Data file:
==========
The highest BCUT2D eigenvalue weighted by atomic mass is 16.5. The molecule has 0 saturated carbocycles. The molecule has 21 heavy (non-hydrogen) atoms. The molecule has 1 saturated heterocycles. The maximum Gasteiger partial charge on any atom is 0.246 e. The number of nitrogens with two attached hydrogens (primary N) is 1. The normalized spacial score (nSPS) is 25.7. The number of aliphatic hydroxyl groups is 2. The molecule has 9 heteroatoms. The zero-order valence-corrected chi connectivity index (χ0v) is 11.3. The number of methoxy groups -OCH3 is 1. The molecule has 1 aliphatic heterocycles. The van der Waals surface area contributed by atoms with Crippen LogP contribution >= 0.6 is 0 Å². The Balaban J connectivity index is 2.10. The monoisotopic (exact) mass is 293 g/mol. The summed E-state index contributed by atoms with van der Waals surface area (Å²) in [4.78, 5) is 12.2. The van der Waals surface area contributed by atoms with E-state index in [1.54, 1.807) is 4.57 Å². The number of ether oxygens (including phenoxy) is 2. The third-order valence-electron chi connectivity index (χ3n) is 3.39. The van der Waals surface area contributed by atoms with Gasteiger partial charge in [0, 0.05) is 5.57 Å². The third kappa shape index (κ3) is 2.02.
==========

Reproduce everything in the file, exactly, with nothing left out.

The highest BCUT2D eigenvalue weighted by atomic mass is 16.5. The molecule has 0 saturated carbocycles. The molecule has 21 heavy (non-hydrogen) atoms. The molecule has 1 saturated heterocycles. The maximum Gasteiger partial charge on any atom is 0.246 e. The number of nitrogens with two attached hydrogens (primary N) is 1. The normalized spacial score (nSPS) is 25.7. The number of aliphatic hydroxyl groups is 2. The molecule has 9 heteroatoms. The zero-order valence-corrected chi connectivity index (χ0v) is 11.3. The number of methoxy groups -OCH3 is 1. The molecule has 1 aliphatic heterocycles. The van der Waals surface area contributed by atoms with Crippen LogP contribution >= 0.6 is 0 Å². The Balaban J connectivity index is 2.10. The monoisotopic (exact) mass is 293 g/mol. The summed E-state index contributed by atoms with van der Waals surface area (Å²) in [4.78, 5) is 12.2. The van der Waals surface area contributed by atoms with E-state index in [1.54, 1.807) is 4.57 Å². The number of ether oxygens (including phenoxy) is 2. The third-order valence-electron chi connectivity index (χ3n) is 3.39. The van der Waals surface area contributed by atoms with Gasteiger partial charge in [0, 0.05) is 5.57 Å². The third kappa shape index (κ3) is 2.02.